(24) months from the date of termination of employment (“End Date”). During the applicable
period, Mr. Pelley may continue to participate in our pension and benefits plan (except any short
term disability plans). In addition, all options to acquire our shares and all restricted share units
(RSU’s) that would have, in accordance with the terms of the grants of such options or RSU’s
vested and become exercisable by Mr. Pelley prior to the End Date, will continue to accrue and vest
in accordance with their terms, provided the exercise of any vested options is done within thirty
(30) days of the End Date. In addition, with respect to the initial grant of 50,000 RSU’s and
14,000 deferred share units (collectively the “initial unit grant”), the initial unit grant, to the extent
not then fully vested, will vest and be redeemed on a pro rata basis to be determined by
multiplying the number of months in the period from the hire date to the End Date and dividing by
36. Also if Mr. Pelley is terminated without cause prior to his 55th birthday, he will also receive a
retiring allowance equal to the cash equivalent amount that would be received on the redemption
of 4,400 deferred share units determined in accordance with the Rogers deferred share unit plan
multiplied by the number of years from the hire date to the End Date (with a pro rata amount for
any partial year). In addition, if there is a material reduction in Mr. Pelley’s responsibilities or certain
changes in his reporting responsibilities or for other specified changes which are not agreed to by
Mr. Pelley, Mr. Pelley may terminate his employment and receive the same benefits as if this was a
termination without cause. If there is a change of control of Rogers Media and a material change
in Mr. Pelley’s job responsibilities that occurs within two (2) years of the effective date of the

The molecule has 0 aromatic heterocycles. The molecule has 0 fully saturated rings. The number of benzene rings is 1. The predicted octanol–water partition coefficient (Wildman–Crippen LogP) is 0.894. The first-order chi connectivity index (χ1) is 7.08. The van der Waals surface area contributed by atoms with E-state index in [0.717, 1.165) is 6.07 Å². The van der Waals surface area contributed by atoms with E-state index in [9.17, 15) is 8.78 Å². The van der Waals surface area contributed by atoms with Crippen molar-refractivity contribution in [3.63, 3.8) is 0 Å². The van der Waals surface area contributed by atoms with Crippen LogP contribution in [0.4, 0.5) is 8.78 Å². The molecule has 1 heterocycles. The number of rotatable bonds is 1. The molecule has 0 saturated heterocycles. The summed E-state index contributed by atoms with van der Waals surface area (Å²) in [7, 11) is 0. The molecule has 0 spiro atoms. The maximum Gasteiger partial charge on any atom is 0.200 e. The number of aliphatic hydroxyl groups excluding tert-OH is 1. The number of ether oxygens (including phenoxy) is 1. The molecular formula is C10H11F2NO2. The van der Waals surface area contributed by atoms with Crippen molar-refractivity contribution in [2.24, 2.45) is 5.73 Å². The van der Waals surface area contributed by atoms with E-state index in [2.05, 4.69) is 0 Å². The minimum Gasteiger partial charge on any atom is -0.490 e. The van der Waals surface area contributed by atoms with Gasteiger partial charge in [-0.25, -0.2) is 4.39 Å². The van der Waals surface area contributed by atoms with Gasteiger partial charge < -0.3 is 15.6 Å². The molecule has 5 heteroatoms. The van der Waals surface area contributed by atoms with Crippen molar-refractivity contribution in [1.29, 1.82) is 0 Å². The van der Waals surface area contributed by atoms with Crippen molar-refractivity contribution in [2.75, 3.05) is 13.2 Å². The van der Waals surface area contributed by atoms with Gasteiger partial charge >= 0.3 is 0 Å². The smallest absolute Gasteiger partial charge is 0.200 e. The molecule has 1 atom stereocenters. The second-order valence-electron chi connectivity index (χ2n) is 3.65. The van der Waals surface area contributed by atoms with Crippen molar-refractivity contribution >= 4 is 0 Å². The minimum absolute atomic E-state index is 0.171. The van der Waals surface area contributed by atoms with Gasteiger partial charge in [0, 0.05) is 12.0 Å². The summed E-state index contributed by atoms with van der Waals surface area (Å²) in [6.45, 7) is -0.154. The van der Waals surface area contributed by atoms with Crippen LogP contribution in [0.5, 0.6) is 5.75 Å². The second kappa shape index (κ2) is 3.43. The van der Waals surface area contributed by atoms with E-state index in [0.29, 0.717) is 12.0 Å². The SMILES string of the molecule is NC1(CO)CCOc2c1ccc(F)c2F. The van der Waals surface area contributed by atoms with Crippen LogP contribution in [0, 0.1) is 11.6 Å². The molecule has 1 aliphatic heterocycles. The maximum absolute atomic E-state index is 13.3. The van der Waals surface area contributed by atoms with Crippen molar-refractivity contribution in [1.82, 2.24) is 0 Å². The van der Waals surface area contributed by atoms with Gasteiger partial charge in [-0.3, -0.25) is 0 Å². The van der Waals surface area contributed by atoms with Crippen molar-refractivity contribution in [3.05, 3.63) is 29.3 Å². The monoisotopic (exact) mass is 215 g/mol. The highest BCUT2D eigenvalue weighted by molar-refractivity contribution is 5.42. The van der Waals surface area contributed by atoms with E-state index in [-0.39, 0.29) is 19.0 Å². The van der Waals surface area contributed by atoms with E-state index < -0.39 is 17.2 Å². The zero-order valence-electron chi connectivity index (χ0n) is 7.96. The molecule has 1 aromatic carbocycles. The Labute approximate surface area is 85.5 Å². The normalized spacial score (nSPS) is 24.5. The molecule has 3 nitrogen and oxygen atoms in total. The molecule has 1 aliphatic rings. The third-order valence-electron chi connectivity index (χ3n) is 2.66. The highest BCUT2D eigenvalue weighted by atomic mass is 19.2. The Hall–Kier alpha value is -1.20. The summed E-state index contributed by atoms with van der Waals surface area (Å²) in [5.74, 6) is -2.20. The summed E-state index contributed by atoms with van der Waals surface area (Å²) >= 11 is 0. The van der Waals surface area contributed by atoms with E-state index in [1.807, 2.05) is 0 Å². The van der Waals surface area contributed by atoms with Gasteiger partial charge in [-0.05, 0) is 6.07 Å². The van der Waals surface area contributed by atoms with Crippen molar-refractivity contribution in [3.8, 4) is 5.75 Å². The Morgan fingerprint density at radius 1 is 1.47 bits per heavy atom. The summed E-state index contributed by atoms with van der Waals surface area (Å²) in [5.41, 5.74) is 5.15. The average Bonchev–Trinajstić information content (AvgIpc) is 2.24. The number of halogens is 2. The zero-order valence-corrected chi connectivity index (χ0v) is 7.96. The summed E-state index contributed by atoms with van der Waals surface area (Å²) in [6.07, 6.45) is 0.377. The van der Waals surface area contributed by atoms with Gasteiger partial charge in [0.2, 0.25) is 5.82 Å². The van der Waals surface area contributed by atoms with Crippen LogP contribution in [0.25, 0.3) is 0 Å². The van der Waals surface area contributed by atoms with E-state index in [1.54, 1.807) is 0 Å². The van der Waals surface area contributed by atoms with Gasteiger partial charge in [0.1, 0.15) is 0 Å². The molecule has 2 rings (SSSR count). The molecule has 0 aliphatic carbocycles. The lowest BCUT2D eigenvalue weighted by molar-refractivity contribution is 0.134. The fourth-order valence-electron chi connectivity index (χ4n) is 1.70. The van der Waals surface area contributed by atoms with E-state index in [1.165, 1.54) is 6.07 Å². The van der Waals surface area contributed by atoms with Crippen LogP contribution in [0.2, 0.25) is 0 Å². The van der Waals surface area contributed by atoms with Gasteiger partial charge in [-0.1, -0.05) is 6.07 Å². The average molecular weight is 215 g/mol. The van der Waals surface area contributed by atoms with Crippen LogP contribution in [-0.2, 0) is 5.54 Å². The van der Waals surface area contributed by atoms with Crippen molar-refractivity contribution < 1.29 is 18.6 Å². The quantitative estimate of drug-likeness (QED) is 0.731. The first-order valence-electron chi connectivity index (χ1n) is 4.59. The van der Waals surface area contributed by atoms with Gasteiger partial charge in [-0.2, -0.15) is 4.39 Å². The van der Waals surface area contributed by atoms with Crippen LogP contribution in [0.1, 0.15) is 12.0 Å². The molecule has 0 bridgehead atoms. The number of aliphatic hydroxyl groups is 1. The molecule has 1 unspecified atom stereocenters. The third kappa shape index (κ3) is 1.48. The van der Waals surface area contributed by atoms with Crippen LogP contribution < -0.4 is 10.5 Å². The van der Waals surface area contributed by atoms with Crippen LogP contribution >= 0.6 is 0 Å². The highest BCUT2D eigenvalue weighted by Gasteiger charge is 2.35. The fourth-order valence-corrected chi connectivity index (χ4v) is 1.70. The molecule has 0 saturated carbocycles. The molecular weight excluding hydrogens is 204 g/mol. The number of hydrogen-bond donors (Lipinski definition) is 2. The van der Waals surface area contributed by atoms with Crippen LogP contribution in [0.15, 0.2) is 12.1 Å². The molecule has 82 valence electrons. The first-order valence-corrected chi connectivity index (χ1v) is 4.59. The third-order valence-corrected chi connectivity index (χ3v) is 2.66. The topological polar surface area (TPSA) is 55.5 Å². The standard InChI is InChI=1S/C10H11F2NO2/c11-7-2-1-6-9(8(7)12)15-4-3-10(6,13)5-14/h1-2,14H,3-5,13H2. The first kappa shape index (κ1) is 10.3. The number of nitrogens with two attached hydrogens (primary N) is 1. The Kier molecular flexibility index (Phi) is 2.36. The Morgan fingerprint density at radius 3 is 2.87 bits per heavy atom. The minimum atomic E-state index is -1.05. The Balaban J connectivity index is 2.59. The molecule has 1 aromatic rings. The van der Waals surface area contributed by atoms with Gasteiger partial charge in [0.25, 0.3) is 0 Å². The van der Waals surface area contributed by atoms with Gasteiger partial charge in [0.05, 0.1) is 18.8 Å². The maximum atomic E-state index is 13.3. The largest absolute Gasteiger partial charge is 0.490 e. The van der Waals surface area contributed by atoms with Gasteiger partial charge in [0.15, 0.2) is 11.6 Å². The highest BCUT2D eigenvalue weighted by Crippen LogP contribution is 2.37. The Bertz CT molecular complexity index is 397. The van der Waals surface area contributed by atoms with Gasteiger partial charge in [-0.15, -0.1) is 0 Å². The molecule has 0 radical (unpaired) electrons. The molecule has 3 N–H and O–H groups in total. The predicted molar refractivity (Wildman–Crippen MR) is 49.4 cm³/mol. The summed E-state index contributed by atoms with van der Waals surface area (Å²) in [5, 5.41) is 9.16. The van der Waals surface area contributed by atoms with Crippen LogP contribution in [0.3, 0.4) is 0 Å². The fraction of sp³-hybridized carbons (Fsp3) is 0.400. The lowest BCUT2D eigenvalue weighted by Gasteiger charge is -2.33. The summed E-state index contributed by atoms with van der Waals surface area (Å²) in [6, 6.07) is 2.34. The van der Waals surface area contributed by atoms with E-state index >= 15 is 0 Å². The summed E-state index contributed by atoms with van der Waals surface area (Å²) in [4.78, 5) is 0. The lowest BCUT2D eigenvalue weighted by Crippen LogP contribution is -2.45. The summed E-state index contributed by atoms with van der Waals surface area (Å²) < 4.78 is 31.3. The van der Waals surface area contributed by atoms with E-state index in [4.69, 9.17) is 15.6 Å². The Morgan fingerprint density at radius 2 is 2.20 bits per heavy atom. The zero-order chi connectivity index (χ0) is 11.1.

change of control, Mr. Pelley may at his option within sixty (60) days of such date, terminate his
employment and receive the same benefits as if his employment was terminated without cause.
Mr. Pelley has agreed that he will not, during the term of his employment with Rogers and
thereafter for a period of twelve (12) months, compete directly or indirectly with Rogers Media or
its subsidiaries or solicit its customers or employees. If Mr. Pelley provides any services to the
entities covered by the non-compete after this twelve (12) month period, he will forfeit all of the
unexercised and unredeemed options, restricted share units, deferred share units and the retiring
allowance referred to above.
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ROGERS COMMUNICATIONS INC.
53
Potential Payments Upon Termination, Resignation, Retirement or Change of Control
The following table shows potential payments to each NEO as if the officer’s employment had
been terminated without cause and/or if the officer had retired or resigned following a change in
control or for other reasons as of December 31, 2012. For a detailed explanation of the
agreements that provide for these payments, please see “Agreements” above. If applicable,
amounts in the table were calculated using $45.16, the closing market price of Class B Shares on
December 31, 2012. We have also assumed that the stock price performance conditions are
achieved for any stock options that continue to vest in the two years following departure. The
actual amounts that would be paid to any NEO can only be determined at the time of an actual
termination of employment and would vary from those listed below. The estimated amounts listed
below are in addition to any retirement or other benefits that are available to our salaried
employees generally.
Name
Nadir Mohamed
Anthony Staffieri
Robert Bruce
Edward Rogers
Keith Pelley
Scenario
Severance
($)
Stock Options
($)
Termination without cause
or material adverse
changes to the terms of
employment or resignation
following a fundamental
disagreement with the
Board, or resignation
following change of
control.(1)(2)
$5,540,000
$6,155,967
Termination without cause
RSUs
($)
Total
($)
$7,512,801
$19,208,769
$2,613,093
$2,448,400
$164,693
$0
Resignation
$0
$0
$0
$0
Retirement
n/a
n/a
n/a
n/a
Change of Control
n/a
n/a
n/a
n/a
$3,508,359
$2,880,000
$628,359
$0
Resignation
Termination without cause
$0
$0
$0
$0
Retirement
n/a
n/a
n/a
n/a
Change of Control
$2,880,000
$628,359
$0
$3,508,359
Termination without cause
$2,579,938
$1,350,000
$1,229,938
$0
Resignation
$0
$0
$0
$0
Retirement
n/a
n/a
n/a
n/a
Change of Control
n/a
n/a
n/a
n/a
$6,042,471
$2,648,400
$214,116
$3,179,955
Resignation
Termination without cause
$0
$0
$0
$0
Retirement
n/a
n/a
n/a
n/a
$2,648,400
$214,116
$3,179,955
$6,042,471
Change of Control
Note:
(1) As noted above, Mr. Mohamed’s employment agreement continues to provide for payments on a termination in the above
circumstances, but given the agreed transition arrangements described on page 51, it is unlikely that these termination